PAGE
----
Entertainment Theatre

‘We need a theatre revolution’

Artistes performing during the commemoration of the World Theatre Day in Kabwe last week.

LAST Saturday, the attention of theatre enthusiasts shifted to Kabwe, where national commemorations of World Theatre Day were taking place.
According to National Theatre Association of Zambia (NATAZ) chairman Boyd Chibale, World Theatre Day is an important annual event globally and locally.
“It is a day that makes us remember the importance of theatre in our country, communities and society, and it makes us reflect on how theatre can contribute to the wellbeing of the world,” Mr Chibale said in an interview at Kabwe Civic Centre.
He explained that since the 15th century, theatre has played an important role in the wellbeing of humanity in the areas of development, communication, entertainment and economic stability of nations.
“Theatre provides jobs as people in theatre earn a living out of it, therefore contributing to the GDP of the country,” he stated.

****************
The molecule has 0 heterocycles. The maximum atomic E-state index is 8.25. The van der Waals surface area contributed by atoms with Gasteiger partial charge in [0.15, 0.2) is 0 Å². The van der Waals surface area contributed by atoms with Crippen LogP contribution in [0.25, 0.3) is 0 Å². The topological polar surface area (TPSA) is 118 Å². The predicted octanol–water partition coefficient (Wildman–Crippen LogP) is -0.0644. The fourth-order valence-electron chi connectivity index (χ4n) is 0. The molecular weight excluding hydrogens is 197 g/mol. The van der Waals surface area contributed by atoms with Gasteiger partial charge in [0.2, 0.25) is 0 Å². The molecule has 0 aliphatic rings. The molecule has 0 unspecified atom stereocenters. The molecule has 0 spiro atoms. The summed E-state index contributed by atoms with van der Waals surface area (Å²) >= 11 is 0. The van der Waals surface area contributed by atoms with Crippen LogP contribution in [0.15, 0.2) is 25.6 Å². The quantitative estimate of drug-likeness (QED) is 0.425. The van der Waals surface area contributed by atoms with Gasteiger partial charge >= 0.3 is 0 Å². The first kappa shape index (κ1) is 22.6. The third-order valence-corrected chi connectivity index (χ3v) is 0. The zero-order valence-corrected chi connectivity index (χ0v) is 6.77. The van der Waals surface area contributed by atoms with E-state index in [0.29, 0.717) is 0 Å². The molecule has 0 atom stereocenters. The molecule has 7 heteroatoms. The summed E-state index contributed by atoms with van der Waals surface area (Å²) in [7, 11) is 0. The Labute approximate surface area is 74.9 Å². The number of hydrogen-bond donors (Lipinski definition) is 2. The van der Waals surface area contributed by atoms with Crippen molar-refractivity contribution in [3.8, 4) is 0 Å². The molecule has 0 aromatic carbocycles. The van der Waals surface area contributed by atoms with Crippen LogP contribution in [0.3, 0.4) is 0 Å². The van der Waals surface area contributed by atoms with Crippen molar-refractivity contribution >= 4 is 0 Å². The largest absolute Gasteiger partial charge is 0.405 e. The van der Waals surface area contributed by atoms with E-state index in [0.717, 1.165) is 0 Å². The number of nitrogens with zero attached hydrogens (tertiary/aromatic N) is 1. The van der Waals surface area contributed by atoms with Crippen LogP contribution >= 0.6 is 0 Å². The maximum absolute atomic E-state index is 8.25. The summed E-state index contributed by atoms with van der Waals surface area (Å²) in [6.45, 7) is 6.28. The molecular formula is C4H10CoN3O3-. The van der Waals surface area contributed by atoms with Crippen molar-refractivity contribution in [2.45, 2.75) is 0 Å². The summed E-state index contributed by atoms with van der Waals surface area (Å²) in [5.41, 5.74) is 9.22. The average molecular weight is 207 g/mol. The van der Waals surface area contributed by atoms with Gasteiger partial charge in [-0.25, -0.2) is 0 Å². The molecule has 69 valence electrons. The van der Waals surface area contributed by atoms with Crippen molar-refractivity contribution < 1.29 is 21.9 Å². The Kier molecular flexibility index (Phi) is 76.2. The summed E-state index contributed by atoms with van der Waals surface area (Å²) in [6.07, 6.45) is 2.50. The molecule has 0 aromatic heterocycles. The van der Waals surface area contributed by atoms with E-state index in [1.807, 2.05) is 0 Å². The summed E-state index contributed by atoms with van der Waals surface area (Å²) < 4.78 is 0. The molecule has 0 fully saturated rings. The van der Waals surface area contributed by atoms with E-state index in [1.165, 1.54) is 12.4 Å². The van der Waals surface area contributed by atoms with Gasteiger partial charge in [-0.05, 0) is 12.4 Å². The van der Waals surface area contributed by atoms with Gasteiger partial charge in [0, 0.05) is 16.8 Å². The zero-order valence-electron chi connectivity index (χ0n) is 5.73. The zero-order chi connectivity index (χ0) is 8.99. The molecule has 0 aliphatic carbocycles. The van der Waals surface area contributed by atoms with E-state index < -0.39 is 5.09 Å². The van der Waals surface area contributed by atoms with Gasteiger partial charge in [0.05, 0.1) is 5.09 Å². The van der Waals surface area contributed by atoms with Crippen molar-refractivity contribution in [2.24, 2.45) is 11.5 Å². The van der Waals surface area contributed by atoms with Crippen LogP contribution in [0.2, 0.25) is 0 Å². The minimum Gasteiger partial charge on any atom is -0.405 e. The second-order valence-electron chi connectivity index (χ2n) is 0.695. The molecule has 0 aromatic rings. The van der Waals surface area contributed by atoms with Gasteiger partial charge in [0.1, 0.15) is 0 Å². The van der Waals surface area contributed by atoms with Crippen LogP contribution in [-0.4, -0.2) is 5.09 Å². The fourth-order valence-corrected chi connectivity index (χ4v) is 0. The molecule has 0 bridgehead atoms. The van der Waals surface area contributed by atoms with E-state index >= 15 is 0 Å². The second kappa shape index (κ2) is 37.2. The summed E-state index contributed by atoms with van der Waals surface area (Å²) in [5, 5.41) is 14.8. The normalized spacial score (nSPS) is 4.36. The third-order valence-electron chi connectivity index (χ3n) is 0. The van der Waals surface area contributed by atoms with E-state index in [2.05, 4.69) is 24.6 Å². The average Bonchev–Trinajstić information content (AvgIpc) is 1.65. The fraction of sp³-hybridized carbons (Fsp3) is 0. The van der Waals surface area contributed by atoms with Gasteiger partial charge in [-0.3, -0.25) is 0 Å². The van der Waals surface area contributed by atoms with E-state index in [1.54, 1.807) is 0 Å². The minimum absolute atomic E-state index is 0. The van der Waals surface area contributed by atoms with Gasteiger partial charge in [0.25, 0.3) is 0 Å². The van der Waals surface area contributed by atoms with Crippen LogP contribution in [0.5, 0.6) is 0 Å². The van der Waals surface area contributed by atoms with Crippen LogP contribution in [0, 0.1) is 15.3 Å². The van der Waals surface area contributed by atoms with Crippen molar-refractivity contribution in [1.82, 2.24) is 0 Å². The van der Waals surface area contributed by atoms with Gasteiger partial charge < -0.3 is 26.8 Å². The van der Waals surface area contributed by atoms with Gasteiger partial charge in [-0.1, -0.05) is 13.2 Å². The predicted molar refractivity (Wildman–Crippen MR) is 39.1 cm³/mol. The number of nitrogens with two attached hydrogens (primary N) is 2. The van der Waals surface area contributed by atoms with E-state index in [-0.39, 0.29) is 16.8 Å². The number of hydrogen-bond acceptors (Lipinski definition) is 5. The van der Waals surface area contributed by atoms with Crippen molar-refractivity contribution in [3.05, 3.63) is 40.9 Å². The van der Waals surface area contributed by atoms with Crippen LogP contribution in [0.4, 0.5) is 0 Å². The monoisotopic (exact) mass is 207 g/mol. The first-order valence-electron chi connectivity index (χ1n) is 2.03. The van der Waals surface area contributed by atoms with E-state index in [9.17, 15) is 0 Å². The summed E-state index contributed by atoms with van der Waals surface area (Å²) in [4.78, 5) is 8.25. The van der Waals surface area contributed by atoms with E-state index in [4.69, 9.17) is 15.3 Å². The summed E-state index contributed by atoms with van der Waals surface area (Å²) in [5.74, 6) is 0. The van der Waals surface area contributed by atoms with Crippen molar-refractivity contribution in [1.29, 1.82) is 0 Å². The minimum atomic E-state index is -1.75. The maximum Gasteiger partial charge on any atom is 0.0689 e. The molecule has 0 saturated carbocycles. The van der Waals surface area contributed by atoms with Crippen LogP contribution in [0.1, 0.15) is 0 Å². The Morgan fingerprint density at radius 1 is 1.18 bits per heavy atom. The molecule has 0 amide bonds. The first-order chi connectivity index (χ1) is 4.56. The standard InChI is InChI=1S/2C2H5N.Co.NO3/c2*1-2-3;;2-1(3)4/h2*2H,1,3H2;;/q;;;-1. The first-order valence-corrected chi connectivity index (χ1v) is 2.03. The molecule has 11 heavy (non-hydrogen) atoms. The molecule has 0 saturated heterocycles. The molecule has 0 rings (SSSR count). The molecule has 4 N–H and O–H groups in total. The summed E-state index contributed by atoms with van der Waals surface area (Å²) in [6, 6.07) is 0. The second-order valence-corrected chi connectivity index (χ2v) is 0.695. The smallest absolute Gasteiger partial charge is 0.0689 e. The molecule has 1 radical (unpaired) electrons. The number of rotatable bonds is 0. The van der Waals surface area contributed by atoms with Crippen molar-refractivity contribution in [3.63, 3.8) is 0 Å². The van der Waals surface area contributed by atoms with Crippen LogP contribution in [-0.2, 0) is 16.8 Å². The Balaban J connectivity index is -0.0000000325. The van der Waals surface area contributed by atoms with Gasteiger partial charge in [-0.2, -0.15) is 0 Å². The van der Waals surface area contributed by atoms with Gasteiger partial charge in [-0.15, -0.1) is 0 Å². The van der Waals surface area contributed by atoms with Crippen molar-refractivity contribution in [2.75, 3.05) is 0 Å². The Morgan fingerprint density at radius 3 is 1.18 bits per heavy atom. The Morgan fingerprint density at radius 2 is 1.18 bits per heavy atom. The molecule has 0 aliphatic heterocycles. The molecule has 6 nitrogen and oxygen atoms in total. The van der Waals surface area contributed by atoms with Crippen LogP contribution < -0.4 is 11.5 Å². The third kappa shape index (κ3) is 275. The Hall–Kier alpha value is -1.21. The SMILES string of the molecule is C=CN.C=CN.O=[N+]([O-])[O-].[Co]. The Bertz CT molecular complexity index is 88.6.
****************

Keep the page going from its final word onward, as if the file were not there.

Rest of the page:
If theatre is fully exploited, he stressed, it has the potential to contribute to job creation and poverty reduction.
Kabwe was chosen to host the national commemoration because of its centrality and its historical significance as regards to theatre evolution in Zambia.
“If you remember the Broken Hill (Man) story, we have had various historic plays written about Broken Hill,” Mr Chibale said. “For us, it was imperative that we bring the commemoration of World Theatre Day to Kabwe.”
The event drew participants from Lusaka, Central and Copperbelt provinces.
And National Arts Council vice chairman Bright Banda shared that theatre is “a mother of all arts”, which is why Zambia joined the global community in the celebrations.
“When you talk about the Russian Revolution, you are talking about theatre. So even here, whatever problems we have, we can overcome them through theatre,” Mr Banda said.
World Theatre Day started in Finland when the International Theatre Organisation was formed, and since then, theatre activities have taken centre stage across Europe on March 28.
Mr Banda was emphatic that Zambia needs to appreciate and celebrate theatre to attain international standards in theatre.
“In fact what we would have expected here is that all the community halls should have had activities going on because this is a very important day,” he remarked. “We have to change this status quo. We have to understand that theatre is the voice of the people and a revolution starts with theatre.”


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